What Thieves Use: Phone Books, Driver Licenses, Pre-Approved Credit Offers Credit Cards/Receipts, Birth Certificates, Credit Reports, Personal Checks, Social Security Numbers
Over 500,000 Americans become victims of identity theft annually, costing them and financial institutions approximately $750 million. Once victimized, it could take months or even years to clear one’s credit rating. Taking the following steps will help avoid identity theft, along with the aggravation and expense that follow.
How to Protect Yourself
- Guard personal information. Shred old checks and receipts, bank and credit card statements, credit card applications, credit cards, insurance forms, and any other documents with personal or account information that you are discarding.
- Protect your mail. Use a locking mailbox. Deposit payments at the local post office or hand deliver them to a mail carrier.
- Never keep an ATM card and the PIN (Personal Identification Number) together. Do not allow anyone to help you enter a PIN or conduct a transaction at an ATM.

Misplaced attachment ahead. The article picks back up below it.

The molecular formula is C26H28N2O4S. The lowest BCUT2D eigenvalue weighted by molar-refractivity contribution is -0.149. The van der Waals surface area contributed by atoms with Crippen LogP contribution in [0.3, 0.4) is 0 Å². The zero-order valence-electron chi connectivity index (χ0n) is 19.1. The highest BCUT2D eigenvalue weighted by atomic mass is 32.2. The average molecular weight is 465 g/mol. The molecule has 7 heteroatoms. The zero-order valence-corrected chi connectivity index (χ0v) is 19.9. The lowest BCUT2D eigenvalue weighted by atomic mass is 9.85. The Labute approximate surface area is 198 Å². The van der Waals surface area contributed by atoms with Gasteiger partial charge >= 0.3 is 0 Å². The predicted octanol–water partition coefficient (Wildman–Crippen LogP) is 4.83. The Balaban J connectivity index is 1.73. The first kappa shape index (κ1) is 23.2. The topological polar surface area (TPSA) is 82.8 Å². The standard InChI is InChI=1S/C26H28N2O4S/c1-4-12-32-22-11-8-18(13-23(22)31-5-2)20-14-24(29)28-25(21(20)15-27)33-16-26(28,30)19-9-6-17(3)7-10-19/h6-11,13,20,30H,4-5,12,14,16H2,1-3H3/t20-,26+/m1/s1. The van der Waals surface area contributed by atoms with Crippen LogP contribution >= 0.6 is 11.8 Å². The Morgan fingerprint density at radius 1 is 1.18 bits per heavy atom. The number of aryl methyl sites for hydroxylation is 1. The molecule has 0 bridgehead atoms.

- Never allow your credit card number to be recorded on a check. Florida law prohibits this as a mandatory practice. Carry only those credit cards that you actually need.
- Protect your driver license and social security number. Notify the Department of Highway Safety and Motor Vehicles (DHSMV) and/or the Social Security Administration if either of these documents is lost or stolen.
- Review monthly bank and credit card statements carefully each month. Report any suspicious activity on an account immediately. Be aware of when you regularly receive your statements. Contact the company if one is not received when expected.
What to do if Your Identity is Stolen
- Notify your bank and/or credit card companies immediately. Also notify the three credit bureaus (listed below), and the police. Contact the creditor with whom your name has been fraudulently used. Make them aware that you too are a victim of the fraudulent activity.
- Keep detailed records, including dates, times, and names of previous persons notified, and the results of the conversations. Note any tracking or complaint number issued to your case. Follow up all company notifications with written correspondence. Keep copies of all correspondence.
- Check current accounts for a recent change of address request. Notify the Postal Inspector if you learn that an identity thief has filed a change of address form for your mail.